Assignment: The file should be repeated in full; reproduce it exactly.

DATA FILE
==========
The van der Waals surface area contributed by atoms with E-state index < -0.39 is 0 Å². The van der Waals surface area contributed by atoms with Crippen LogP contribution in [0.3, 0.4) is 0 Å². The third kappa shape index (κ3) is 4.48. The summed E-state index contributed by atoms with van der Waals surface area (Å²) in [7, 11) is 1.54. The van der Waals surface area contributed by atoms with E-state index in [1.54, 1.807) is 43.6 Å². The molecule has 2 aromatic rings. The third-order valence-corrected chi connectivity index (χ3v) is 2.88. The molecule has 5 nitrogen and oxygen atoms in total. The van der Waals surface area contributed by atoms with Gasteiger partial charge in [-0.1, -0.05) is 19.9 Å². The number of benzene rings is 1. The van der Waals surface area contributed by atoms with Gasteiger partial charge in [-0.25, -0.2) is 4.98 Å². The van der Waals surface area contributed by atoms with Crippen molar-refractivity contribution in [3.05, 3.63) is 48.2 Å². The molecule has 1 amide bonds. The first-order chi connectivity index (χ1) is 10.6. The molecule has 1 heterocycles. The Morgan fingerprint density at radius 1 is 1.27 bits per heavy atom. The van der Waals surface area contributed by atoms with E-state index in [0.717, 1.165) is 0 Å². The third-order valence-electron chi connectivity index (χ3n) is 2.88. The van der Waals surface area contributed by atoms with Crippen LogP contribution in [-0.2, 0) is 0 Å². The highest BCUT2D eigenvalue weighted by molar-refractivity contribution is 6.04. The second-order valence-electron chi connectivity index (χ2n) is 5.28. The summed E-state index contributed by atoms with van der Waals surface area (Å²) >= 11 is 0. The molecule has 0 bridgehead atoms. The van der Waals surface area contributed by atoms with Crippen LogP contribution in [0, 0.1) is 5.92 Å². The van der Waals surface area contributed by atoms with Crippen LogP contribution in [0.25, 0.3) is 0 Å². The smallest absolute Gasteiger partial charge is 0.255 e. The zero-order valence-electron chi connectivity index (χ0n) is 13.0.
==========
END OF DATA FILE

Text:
The van der Waals surface area contributed by atoms with E-state index < -0.39 is 0 Å². The van der Waals surface area contributed by atoms with Crippen LogP contribution in [0.3, 0.4) is 0 Å². The third kappa shape index (κ3) is 4.48. The summed E-state index contributed by atoms with van der Waals surface area (Å²) in [7, 11) is 1.54. The van der Waals surface area contributed by atoms with E-state index in [1.54, 1.807) is 43.6 Å². The molecule has 2 aromatic rings. The third-order valence-corrected chi connectivity index (χ3v) is 2.88. The molecule has 5 nitrogen and oxygen atoms in total. The van der Waals surface area contributed by atoms with Gasteiger partial charge in [-0.1, -0.05) is 19.9 Å². The number of benzene rings is 1. The van der Waals surface area contributed by atoms with Gasteiger partial charge in [-0.25, -0.2) is 4.98 Å². The van der Waals surface area contributed by atoms with Crippen molar-refractivity contribution in [3.05, 3.63) is 48.2 Å². The molecule has 1 amide bonds. The first-order chi connectivity index (χ1) is 10.6. The molecule has 1 heterocycles. The Morgan fingerprint density at radius 1 is 1.27 bits per heavy atom. The van der Waals surface area contributed by atoms with E-state index in [0.717, 1.165) is 0 Å². The third-order valence-electron chi connectivity index (χ3n) is 2.88. The van der Waals surface area contributed by atoms with Crippen LogP contribution in [-0.2, 0) is 0 Å². The highest BCUT2D eigenvalue weighted by molar-refractivity contribution is 6.04. The second-order valence-electron chi connectivity index (χ2n) is 5.28. The summed E-state index contributed by atoms with van der Waals surface area (Å²) >= 11 is 0. The molecule has 0 bridgehead atoms. The van der Waals surface area contributed by atoms with Crippen LogP contribution in [0, 0.1) is 5.92 Å². The van der Waals surface area contributed by atoms with Crippen LogP contribution in [0.25, 0.3) is 0 Å². The smallest absolute Gasteiger partial charge is 0.255 e. The zero-order valence-electron chi connectivity index (χ0n) is 13.0.